6:30 am comes early. Right around 6:30 as far as I can tell. So ya, early.
Once up on deck we fired up the engine and headed out of our bay. Last night we had been joined by a fishing trawler but he was gone already: the early fisherdude troll the salmon or something like that… We motored for Cape Cook which is the last of the dangerous headlands but there was virtually no wind so it was another non event. In fact we were able to motor between the Cape and Solander Island which is apparently a very rare event. The sea lions complained loudly at our intrusion although that was just one overly raucous group so maybe they were the grumpy ones.
After we passed the Cape we turned upwind and raised the sails. The wind remained in the 4-6 knot range so we didn’t make much headway. But once we were far enough out we jibed and were able to start to run parallel to Brooks Peninsula.
The winds slowly increased until Tim decided that a downwind MOB drill was in order. We talked it over then rescued our man overboard pole a few times. I am happy to report that despite the hijinx and three-stooge-like antics that no poles were lost.
About midway through our drills we were hailed by Bella Serena. She is the Nanaimo Yacht Charter boat we were supposed to be traveling with. But they had decided to go around the island the other direction so we had been traveling alone. But Brooks Peninsula is the nominal half-way point and this was the logical place to meet them. Luckily for pride’s sake we had made it further south than they had north so I guess we win this leg.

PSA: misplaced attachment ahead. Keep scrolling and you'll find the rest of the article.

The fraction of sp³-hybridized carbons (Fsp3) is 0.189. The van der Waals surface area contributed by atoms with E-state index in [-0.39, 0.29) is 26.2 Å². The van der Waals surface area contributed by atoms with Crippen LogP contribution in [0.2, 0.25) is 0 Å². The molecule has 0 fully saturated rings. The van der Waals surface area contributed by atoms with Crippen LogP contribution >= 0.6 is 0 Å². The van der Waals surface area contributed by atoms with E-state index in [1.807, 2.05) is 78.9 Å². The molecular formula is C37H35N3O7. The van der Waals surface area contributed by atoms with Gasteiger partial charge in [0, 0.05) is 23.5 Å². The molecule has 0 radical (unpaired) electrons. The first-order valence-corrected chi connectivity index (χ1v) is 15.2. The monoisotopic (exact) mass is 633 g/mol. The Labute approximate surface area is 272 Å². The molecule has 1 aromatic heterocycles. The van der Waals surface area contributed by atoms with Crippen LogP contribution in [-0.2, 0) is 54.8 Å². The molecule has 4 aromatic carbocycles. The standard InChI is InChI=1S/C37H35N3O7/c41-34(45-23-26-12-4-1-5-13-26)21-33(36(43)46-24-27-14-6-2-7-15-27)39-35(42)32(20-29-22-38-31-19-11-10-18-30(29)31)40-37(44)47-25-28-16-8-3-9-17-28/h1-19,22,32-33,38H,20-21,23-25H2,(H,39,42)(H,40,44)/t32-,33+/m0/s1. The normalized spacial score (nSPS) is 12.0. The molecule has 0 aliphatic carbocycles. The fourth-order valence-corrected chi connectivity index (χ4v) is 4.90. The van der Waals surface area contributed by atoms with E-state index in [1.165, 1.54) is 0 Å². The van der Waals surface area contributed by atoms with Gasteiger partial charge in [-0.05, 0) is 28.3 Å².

They were about 10nm offshore so we pulled into a close haul and raced out to meet them. We circled each other, took some pictures and waved before resuming our previous headings.
We played around sailing wing on wing and even poled out the jib. It was a great sail downwind for a few hours. Eventually we decided that Kyuquot Sound was our destination. One of the water tanks was dry so we decided to hit the fishing village of Walters Cove. We motored in, dodging rocks and reefs and tied up at the public dock.
Meanwhile Tim was worried because the tach was lagging and the temp was spiking. After we stopped, it turned out that we’d broken a belt and the engine was overheating. The issue with that was he had recently replaced his alternator and all his spares were for the old one. We asked around but no one had an appropriate spare. After a few hours Tim mcgyvered an old spare belt onto the new alternator and we were up and running.
Donna, Leslie and I walked to the store and chatted with the recently-arrived prawn fisherman, then walked a small trail to a nearby beach. Then it was hanging out until the engine work was done. As soon as repairs were complete Donna hit the galley and supper was on its way. We had intended to anchor out but it looks like we will stay at the dock tonight.
The only other thing of note was the sea otters. We saw a couple at sea then a few more in the entrances between the docks and one particularly cheeky fellow who didn’t move from our path until the last moment. They float around in their backs just like in the books with their huge hind feet flopping in the wind and their front paws crossed in their tummies. Super cute.